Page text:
Be wary of energy drinks and coffee. If you’re not used to them then don’t drink them, especially in large quantities. Caffeine can acutely increase anxiety, and the sugar rush of an energy drink is soon followed by insulin slamming on the brakes, leaving you feeling worse than before. These products are no substitute for a good night’s sleep, eating properly and exercising.

No food or drink is allowed in the test room so eat a healthy meal before your UCAT test and ensure you’re hydrated. While you should make sure you’re drinking enough water, do not overdo it, otherwise you might need the toilet while the timer is ticking.

Please note, access arrangements are available if you have a disability, learning difficulty or long-term medical condition. You may be entitled to extra time and/or rest breaks, and allowed certain items, such as water, at your test centre workstation. 

What happens at the UCAT test centre?

  1. At the registration desk, you will be asked to show a valid photographic ID and a printed/electronic copy of your confirmation email from Pearson VUE.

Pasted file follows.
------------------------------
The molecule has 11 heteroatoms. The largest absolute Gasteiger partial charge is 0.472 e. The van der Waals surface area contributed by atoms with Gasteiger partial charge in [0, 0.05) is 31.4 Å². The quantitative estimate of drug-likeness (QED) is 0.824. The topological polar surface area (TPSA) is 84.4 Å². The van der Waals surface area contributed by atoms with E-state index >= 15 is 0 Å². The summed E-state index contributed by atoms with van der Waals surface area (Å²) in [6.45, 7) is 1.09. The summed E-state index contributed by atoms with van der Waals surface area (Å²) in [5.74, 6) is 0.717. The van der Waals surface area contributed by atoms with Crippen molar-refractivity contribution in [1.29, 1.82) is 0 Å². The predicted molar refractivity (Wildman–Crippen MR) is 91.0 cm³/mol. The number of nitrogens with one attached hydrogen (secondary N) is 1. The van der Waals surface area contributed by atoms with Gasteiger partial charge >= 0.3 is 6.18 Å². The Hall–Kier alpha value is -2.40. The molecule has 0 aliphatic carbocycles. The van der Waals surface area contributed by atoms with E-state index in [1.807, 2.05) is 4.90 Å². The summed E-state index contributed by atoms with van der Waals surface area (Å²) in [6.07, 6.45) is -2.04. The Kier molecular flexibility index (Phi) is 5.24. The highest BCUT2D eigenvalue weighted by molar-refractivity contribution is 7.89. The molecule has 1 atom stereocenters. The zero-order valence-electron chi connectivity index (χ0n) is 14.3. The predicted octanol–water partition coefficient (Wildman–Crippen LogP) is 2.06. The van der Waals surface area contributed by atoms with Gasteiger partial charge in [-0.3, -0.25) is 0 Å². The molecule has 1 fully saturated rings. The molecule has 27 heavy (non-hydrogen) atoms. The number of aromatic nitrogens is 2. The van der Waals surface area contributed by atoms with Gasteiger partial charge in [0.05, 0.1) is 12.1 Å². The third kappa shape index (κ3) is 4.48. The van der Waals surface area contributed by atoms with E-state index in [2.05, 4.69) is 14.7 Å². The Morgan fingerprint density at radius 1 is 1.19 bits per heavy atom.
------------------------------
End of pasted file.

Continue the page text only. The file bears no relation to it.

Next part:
2. You will be asked to sign a signature pad and take a photograph.
  3. You will be given spiral bound laminated sheets and a black marker pen. You may also request earplugs.
  4. Do not take anything other than your ID into the examination room. A locker or a coat hanger will be available.
  5. Go to the bathroom if you need to.
  6. Once the staff have prepared your exam, you may enter the exam room. You may be asked to undergo a body check (e.g. turning up your pockets and rolling your sleeves).
  7. The staff will guide you to the seat, or you may be able to choose your desk. Take some time to prepare yourself and relax. Your two hours have not yet started.

What is the UCAT test environment like?

This image shows a typical UCAT test environment:

Taking the UCAT at a test centre

There is no audio element to the test, but you can request earplugs to block out any noise that might disrupt your concentration. 

You will have access to a basic onscreen calculator which may be useful for the Quantitative Reasoning and Decision Making sections.

You will be given a laminated notebook and marker pen. Consider using these for: